Rust Never Sleeps was given to me as a gift by my father when I was in high school, and while I was familiar with Neil's music, it was the first album of his I actually owned. It's often considered to be one of Neil's finest, and I think in a lot of ways that reputation has lead to my not fully appreciating it over the years. I could never see past the flaws (and it certainly has many) to the depth of its artistic achievements.
The album has an interesting structure that starts with solo acoustic songs, moves to some folk-rock numbers before transitioning into some of Neil's noisiest hard rock performances. I believe this is a deliberate statement... it is Neil trying to show some sense of progression from his folk/pop of the past, and point towards the future. It's obvious that punk rock was on his mind; the opening and closing tracks, "My My, Hey Hey (Out of the Blue)" and "Hey Hey, My My (Into the Black)," (sort of acoustic and electric evil doppelgangers of each other) proclaim "this is the story of Johnny Rotten." More famously, Neil sings "It's better to burn out/Than to fade away." Neil was only in his mid-30's, and already he was becoming a dinosaur. But he wasn't giving up without a fight.
The earlier, acoustic half of the album perhaps over-indulges in Neil's obsession with Native Americans, and his ideas of some sort of perfect, peaceful society in nature. There's a song called "Pocahontas," and all sorts of lyrics in the first half like "I could live inside a teepee/I could die in penthouse 35," "Burned my credit card for fuel," "In a long and hurried flight from the white man," and so on. Yet there is a real poetry to some of it that I was previously not receptive towards. "Thrasher," for example, is in the tradition of longish, rambling Neil songs that never really build or climax musically, but draw power from their lyrics ("I searched out my companions/Who were lost in crystal canyons/When the aimless blade of science/Slashed the pearly gates").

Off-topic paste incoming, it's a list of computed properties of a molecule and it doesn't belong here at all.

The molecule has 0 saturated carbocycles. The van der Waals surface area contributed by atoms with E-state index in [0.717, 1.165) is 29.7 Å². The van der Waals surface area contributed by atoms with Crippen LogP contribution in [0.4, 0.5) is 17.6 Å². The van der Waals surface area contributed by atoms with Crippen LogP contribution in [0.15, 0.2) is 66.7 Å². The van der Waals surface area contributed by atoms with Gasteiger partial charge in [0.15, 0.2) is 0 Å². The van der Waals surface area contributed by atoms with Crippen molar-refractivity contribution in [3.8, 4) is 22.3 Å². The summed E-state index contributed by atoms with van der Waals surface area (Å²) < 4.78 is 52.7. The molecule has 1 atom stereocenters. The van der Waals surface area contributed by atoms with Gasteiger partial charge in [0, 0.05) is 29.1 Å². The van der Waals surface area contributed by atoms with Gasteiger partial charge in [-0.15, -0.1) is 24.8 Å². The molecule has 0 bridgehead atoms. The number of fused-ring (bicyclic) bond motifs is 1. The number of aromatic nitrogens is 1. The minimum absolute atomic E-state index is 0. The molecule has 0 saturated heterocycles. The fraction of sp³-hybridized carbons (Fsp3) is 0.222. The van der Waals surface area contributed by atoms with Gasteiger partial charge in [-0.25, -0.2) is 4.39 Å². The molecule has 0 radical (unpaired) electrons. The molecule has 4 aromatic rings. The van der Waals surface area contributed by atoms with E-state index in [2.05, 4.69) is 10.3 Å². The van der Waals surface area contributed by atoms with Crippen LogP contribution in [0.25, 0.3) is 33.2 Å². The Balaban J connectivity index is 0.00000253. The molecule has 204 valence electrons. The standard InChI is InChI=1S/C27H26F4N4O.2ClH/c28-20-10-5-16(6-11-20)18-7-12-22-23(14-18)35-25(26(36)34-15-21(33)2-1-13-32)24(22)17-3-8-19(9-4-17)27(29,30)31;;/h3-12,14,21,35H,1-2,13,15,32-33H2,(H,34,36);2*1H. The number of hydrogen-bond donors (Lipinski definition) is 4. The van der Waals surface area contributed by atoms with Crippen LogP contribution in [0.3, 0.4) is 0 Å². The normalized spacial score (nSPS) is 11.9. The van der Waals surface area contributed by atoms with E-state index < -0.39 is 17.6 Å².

The most glaring problem with the album may be that, while the heavier, punk influenced material is more daring and forward thinking than the folkie stuff, the second half of the album isn't as strong. "Powderfinger" and "Hey Hey, My My" are excellent, but I've never really cared too much for "Welfare Mothers" or "Sedan Delivery." I suppose they are reasonably catchy, and I like their noise-and-feedback-as-art aesthetic, but they seem slight and silly, sticking out on an album that often feels fraught with self-importance.
Song for song, this is not one of Neil's strongest albums. However, it's far more ambitious than his 4 previous albums, and at its best works as a powerful piece of self-reflection and examination. I prefer the sturdy craftsmanship of Comes a Time, but for all its faults, Rust Never Sleeps is the more interesting, lyrically mature album. I was having trouble assigning it a rating; it's probably in the "A" range for ambition and soul, but more like "B-" for execution and consistency. The clincher for me was "Sail Away," a folksy ballad that would feel right at home on Comes a Time, smack dab in the middle of this odd album, that is one of my favorite songs Neil has ever written. And therein lies the contradiction of Rust Never Sleeps: it's not a great album, but illustrates much of what is great about Neil Young.
Rating: B +